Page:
Understanding walking and cycling: summary of key findings and recommendations

Pooley, C, Tight, M, Jones, T, Horton, D, Scheldeman , G, Jopson, A, Mullen, C and Chisholm, A (2011)

It is widely recognized that there is a need to increase levels of active and sustainable travel in British urban areas. The Understanding Walking and Cycling (UWAC) project, funded by the EPSRC, has examined the factors influencing everyday travel decisions and proposes a series of policy measures to increase levels of walking and cycling for short trips in urban areas. A wide range of both quantitative and qualitative data were collected in four English towns (Lancaster, Leeds, Leicester and Worcester), including a questionnaire survey, spatial analysis of the built environment, interviews (static and whilst mobile) and detailed ethnographies. Key findings of the research are that whilst attitudes to walking and cycling are mostly positive or neutral, many people who would like to engage in more active travel fail to do so due to a combination of factors. These can be summarised as: Concerns about the physical environment, especially with regard to safety when walking or cycling; The difficulty of fitting walking and cycling into complex household routines (especially with young children); The perception that walking and cycling are in some ways abnormal things to do. It is suggested that policies to increase levels of walking and cycling should focus not only on improving infrastructure (for instance through fully segregated cycle routes along main roads and restriction on vehicle speeds), but also must tackle broader social, economic, cultural and legal factors that currently inhibit walking and cycling. Together, such changes can create an environment in which driving for short trips in urban areas is seen as abnormal and walking or cycling seem the obvious choices. A joint project by by Lancaster University, Oxford Brookes University and the University of Leeds.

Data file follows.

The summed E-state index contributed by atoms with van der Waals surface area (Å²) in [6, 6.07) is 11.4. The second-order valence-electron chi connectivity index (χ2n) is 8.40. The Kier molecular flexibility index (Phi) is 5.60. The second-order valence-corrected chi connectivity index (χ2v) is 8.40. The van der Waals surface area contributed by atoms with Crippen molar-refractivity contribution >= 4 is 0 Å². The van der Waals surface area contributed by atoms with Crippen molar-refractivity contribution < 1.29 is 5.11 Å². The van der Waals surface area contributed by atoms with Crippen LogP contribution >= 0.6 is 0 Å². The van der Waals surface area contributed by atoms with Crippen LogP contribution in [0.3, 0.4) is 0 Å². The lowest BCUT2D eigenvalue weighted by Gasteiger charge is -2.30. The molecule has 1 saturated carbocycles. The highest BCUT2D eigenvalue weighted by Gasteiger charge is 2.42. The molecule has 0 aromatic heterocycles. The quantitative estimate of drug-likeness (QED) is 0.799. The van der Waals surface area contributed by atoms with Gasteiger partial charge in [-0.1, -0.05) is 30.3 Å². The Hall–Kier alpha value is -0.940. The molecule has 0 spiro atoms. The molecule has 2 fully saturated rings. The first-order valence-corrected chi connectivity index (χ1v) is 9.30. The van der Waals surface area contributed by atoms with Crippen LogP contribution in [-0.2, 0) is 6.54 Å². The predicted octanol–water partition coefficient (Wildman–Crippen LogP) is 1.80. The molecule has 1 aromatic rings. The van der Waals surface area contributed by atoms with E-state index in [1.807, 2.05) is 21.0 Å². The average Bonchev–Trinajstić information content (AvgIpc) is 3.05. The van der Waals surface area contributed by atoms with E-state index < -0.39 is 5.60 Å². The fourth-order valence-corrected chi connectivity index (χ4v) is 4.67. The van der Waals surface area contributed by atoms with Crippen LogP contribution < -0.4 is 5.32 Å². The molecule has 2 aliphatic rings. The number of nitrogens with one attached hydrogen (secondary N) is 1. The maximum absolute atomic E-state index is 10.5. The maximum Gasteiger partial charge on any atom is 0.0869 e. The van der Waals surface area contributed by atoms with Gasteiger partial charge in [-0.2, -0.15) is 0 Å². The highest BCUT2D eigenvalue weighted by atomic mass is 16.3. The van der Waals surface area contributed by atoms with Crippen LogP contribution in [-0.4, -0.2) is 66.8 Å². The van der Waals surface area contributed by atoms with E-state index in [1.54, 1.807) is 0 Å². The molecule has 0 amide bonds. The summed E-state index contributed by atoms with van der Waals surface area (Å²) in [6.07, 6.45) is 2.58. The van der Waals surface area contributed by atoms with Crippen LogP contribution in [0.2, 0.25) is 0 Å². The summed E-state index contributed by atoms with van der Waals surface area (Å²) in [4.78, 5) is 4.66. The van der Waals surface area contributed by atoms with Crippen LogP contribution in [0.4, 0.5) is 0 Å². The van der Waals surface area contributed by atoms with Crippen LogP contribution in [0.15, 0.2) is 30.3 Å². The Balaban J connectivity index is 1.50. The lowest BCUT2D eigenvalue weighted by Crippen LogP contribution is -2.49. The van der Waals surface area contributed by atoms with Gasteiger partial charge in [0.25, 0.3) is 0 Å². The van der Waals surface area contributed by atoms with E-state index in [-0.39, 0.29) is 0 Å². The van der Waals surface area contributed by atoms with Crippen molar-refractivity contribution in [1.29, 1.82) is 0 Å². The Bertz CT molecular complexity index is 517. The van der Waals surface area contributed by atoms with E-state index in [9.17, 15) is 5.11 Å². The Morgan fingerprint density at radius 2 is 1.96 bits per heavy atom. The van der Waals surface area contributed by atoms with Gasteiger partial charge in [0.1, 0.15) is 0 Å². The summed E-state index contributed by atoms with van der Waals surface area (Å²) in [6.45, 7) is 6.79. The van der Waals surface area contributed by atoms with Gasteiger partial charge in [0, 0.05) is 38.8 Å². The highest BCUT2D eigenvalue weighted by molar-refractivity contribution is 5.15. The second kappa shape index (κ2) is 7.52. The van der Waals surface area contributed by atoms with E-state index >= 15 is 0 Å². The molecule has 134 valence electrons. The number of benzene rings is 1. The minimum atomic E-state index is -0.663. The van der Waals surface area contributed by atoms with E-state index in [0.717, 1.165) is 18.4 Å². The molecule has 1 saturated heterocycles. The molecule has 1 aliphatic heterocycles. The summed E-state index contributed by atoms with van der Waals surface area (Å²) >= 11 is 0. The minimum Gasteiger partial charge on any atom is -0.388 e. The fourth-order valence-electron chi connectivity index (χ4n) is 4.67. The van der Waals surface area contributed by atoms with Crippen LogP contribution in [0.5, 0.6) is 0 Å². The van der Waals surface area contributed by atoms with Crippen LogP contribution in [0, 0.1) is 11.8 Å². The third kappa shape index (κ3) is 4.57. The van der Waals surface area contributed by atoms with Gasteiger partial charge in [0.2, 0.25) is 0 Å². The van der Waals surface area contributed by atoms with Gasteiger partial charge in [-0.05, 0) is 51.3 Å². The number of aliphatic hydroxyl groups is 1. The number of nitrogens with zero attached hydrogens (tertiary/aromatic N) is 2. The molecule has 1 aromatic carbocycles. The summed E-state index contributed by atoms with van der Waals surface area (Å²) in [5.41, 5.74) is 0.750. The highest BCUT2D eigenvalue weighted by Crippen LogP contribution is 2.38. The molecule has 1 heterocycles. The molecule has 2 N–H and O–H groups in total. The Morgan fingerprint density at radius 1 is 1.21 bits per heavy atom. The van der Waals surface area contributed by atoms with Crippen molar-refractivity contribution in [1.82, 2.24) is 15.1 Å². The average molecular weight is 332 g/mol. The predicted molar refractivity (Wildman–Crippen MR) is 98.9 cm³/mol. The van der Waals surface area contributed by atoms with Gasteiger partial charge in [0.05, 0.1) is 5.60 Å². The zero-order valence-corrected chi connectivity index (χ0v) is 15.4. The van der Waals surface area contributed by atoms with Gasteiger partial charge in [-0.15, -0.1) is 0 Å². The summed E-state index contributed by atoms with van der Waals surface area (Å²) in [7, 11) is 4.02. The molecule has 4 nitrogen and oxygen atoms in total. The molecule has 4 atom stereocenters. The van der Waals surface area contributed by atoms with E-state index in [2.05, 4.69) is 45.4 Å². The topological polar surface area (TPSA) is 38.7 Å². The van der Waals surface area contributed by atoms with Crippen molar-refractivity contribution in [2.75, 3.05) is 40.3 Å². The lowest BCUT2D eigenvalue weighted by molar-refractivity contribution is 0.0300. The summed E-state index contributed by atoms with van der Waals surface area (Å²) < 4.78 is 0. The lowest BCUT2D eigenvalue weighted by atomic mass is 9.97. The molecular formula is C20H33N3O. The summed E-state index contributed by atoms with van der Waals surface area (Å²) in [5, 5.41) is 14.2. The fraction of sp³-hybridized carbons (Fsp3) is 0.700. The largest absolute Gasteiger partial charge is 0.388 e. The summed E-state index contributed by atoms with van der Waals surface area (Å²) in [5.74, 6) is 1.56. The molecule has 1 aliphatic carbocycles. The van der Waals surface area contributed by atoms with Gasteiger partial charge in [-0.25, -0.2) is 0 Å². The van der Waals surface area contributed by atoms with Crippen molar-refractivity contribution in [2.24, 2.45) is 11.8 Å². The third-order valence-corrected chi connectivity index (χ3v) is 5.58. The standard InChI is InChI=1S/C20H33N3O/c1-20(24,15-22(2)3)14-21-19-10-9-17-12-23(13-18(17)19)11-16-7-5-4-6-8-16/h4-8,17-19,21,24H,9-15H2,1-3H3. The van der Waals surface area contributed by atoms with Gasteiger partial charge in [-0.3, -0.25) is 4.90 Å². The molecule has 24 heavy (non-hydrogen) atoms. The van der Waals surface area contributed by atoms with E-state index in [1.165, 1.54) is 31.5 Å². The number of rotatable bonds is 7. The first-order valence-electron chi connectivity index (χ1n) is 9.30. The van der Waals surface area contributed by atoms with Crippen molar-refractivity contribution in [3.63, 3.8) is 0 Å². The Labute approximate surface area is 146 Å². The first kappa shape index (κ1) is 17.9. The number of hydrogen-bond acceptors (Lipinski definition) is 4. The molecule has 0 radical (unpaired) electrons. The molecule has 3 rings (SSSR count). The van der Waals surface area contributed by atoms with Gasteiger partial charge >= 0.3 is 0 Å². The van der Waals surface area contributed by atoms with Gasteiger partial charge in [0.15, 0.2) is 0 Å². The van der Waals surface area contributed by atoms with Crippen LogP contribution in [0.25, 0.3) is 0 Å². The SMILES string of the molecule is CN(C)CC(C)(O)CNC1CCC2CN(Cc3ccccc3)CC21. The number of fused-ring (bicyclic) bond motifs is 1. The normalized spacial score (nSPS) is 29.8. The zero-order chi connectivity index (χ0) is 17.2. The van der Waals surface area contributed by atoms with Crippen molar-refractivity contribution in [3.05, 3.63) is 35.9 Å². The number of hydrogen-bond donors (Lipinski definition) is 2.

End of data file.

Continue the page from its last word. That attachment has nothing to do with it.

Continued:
Item typeReport (project)
TitleUnderstanding walking and cycling: summary of key findings and recommendations
AuthorsPooley, C
Tight, M
Jones, T
Horton, D
Scheldeman , G
Jopson, A
Mullen, C
Chisholm, A
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Deposited on 15-Sep-2011 in Research.
Last modified on 19-Sep-2011
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